Great Smoky Mountains Cabins, Gatlinburg Tennessee, Wedding Chapels

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Oconaluftee Indian Village - Cherokee Living Museum

Walking the trails of the Oconaluftee Indian Village and listening to Cherokee guides describe Indian life of almost three centuries ago is one of many cultural activities on the Cherokee Indian Reservation of Western North Carolina.

Close to, but isolated from the town of Cherokee, the Village hosts thousands of visitors each year from May 15 to October 25. Tour guides, escorting small groups of 25-30 people, leave the attraction's main entrance every few minutes for a two-hour educational experience with numerous Cherokee craftspeople and lecturers. [ continued ]

he village tour transports visitors to the mid-1750s and along the winding trails numerous shelters reveal Cherokee people expertly demonstrating their chosen craft. Women shape special clay into pottery of many sizes, shapes and designs; river cane is naturally dyed and intricately woven into baskets, each a geometric masterpiece; arrowheads are chipped as the Indians have done for untold centuries; and blowguns are demonstrated with uncanny accuracy.Cherokee Pottery

Blocks of wood become a ceremonial mask; strands of yarn become fascinatingly interwoven to produce belts; and visitors become educated about the "sweat house". Lectures are given at two Village locations - the Ceremonial Grounds and the Council House. At the Ceremonial Grounds, guides give detailed information about dances, masks, rattles, feathers, purpose of the grounds and other important facets of this part of Cherokee life.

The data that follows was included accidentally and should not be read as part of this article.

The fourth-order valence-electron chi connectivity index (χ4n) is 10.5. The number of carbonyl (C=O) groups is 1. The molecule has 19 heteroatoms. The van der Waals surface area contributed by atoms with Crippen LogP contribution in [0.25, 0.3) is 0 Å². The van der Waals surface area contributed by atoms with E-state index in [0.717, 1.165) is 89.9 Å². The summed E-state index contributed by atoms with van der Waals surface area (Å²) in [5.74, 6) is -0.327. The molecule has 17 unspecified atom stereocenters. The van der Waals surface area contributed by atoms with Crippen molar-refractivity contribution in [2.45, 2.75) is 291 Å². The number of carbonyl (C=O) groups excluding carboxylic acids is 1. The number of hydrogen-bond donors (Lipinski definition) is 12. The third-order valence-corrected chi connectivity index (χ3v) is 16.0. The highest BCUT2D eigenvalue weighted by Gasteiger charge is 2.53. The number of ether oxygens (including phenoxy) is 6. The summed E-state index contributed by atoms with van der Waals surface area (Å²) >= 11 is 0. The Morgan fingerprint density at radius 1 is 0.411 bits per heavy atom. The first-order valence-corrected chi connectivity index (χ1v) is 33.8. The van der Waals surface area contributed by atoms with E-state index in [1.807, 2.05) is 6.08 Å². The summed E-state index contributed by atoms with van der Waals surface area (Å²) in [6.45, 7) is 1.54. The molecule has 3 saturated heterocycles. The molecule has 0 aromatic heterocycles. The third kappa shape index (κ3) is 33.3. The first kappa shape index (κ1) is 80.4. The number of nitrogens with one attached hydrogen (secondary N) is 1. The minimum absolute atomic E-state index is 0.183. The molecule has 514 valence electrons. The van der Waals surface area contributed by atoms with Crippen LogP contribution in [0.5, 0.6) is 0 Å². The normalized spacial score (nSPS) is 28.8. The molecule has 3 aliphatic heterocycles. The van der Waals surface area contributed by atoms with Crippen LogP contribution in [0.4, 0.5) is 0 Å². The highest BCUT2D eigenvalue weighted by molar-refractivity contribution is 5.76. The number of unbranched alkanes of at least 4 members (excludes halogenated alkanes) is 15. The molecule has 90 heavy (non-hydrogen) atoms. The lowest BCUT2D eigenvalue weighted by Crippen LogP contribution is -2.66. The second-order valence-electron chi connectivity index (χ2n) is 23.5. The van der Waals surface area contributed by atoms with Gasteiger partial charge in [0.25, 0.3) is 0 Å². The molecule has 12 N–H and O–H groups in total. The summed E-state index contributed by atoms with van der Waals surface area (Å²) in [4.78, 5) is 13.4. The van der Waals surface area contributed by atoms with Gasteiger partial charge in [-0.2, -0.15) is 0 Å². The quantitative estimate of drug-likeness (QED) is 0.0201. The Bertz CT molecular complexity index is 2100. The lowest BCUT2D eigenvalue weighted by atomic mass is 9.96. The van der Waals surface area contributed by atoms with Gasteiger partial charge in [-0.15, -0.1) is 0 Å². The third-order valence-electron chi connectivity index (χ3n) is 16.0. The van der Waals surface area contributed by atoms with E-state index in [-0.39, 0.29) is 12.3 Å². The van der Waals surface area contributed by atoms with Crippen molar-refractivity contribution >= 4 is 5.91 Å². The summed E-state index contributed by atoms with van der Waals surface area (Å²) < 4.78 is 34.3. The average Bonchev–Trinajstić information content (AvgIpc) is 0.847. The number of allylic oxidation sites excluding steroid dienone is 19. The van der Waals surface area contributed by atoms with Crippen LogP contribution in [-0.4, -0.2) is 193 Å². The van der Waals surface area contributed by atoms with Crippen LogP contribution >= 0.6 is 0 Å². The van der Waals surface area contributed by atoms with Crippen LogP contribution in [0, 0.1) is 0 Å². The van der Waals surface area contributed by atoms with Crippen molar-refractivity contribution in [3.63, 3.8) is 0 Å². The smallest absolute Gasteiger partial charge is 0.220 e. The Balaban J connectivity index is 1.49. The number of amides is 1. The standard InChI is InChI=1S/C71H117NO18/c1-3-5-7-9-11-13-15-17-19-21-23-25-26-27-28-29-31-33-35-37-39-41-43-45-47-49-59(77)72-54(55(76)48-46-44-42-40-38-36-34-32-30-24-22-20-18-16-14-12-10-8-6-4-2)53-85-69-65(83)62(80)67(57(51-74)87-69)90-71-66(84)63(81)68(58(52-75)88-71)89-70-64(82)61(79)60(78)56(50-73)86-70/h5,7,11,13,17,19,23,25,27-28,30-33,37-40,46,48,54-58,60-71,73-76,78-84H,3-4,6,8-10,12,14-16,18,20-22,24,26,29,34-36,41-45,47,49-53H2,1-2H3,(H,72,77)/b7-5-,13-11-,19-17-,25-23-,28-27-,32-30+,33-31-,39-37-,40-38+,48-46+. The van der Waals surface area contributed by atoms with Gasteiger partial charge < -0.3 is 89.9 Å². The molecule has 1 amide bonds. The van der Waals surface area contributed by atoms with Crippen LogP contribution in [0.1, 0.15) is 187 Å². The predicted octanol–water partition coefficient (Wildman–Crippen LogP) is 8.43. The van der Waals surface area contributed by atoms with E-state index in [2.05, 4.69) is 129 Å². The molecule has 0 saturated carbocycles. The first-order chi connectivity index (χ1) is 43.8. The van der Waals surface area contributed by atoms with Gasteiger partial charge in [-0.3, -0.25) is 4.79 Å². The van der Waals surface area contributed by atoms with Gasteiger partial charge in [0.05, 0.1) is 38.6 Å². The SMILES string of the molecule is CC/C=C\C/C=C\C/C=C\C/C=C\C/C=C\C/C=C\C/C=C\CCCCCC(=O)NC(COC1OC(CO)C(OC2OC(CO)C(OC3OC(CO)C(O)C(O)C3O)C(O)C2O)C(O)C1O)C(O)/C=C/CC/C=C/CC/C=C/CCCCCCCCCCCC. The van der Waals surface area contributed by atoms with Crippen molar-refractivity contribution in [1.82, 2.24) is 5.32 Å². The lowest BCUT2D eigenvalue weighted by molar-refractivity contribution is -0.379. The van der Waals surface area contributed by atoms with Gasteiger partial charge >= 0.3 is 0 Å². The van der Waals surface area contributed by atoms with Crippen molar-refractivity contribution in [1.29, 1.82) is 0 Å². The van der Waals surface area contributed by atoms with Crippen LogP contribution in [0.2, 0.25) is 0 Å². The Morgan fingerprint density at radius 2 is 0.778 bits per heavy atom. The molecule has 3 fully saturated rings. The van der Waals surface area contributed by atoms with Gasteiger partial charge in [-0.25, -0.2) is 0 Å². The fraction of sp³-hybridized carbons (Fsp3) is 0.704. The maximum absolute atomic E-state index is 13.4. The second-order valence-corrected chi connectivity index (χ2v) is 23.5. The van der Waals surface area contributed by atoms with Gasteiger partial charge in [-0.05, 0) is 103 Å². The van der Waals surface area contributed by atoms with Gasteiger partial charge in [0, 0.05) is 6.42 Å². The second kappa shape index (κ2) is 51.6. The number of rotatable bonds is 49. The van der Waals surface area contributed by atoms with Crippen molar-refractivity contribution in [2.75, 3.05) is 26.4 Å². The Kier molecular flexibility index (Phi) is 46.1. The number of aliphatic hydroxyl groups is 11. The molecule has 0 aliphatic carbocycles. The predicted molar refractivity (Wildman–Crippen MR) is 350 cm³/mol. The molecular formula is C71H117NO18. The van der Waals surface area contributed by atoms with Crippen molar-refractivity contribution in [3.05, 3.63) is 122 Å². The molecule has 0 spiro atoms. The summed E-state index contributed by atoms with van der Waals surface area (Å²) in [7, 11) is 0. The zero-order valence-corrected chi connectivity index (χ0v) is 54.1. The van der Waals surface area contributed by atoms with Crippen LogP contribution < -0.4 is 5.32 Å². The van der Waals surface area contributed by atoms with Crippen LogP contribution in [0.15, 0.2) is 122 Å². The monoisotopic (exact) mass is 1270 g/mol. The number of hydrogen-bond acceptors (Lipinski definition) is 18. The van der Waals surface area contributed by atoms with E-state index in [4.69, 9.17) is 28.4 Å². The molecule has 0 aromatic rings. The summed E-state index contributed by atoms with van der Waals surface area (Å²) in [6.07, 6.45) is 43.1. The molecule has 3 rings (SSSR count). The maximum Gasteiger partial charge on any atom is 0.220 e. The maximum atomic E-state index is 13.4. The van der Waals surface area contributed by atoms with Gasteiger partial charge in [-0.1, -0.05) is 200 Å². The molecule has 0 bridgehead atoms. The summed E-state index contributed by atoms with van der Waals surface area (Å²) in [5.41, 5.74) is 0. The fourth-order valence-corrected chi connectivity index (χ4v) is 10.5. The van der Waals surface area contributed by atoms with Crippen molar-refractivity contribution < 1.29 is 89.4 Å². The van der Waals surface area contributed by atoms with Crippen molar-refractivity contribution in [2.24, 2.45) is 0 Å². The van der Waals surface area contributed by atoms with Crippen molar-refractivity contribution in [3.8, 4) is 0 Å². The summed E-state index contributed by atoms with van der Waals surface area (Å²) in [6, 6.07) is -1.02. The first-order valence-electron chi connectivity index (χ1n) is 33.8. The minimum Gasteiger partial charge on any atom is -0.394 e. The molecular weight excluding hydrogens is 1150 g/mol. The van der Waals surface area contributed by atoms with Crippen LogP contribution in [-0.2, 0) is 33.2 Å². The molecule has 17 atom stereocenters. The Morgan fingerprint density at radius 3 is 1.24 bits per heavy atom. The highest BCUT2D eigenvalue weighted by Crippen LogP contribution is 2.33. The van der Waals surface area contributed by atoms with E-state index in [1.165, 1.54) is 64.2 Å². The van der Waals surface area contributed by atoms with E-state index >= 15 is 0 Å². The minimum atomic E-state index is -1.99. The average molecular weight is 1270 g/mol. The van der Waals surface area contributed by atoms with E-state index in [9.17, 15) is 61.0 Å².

Cherokee government, Council House design, treaties, territories, language, and other non-ceremonial topics are presented by a Cherokee guide inside the Council House. Visitors are encouraged to ask questions at both the Council House and Ceremonial Grounds.

Cherokee BasketsThe woodland setting of the Village quickly makes visitors forget that today's civilization is only a few minutes away. Dense trees, small streams and the silence of the woods add a unique quality at the Oconaluftee Indian Village.

Like the outdoor drama "Unto These Hills", the Village is operated by the Cherokee Historical Association which was founded in the late 1940s and has been an important part of both preserving and presenting Cherokee history and culture. Interest in Native Americans by non-Indians has been reflected in the Village's attendance growth during the past few years.

Adjacent to the Village is the mile-long Nature Trail that provides visitors the opportunity to walk through the woods and see a variety of trees, plants and flowers indigenous to the western North Carolina area. There is no entrance fee to walk the trail. Photo opportunities abound along the walk.

Many visitors confuse the Cherokee Indian Reservation and the Oconaluftee Indian Arts and Crafts: WoodcarvingVillage. The Reservation contains 56,000 acres and is home to nearly 11,000 members of the Eastern Band of Cherokee Indians. Reservation lands and highways entering the Reservation are always open while the Village is a cultural attraction that is open from mid-May through the latter part of October.

Detailed information about the Oconaluftee Indian Village may be obtained by contacting the Cherokee Historical Association, P. 0. Box 398, Cherokee, North Carolina 28719.

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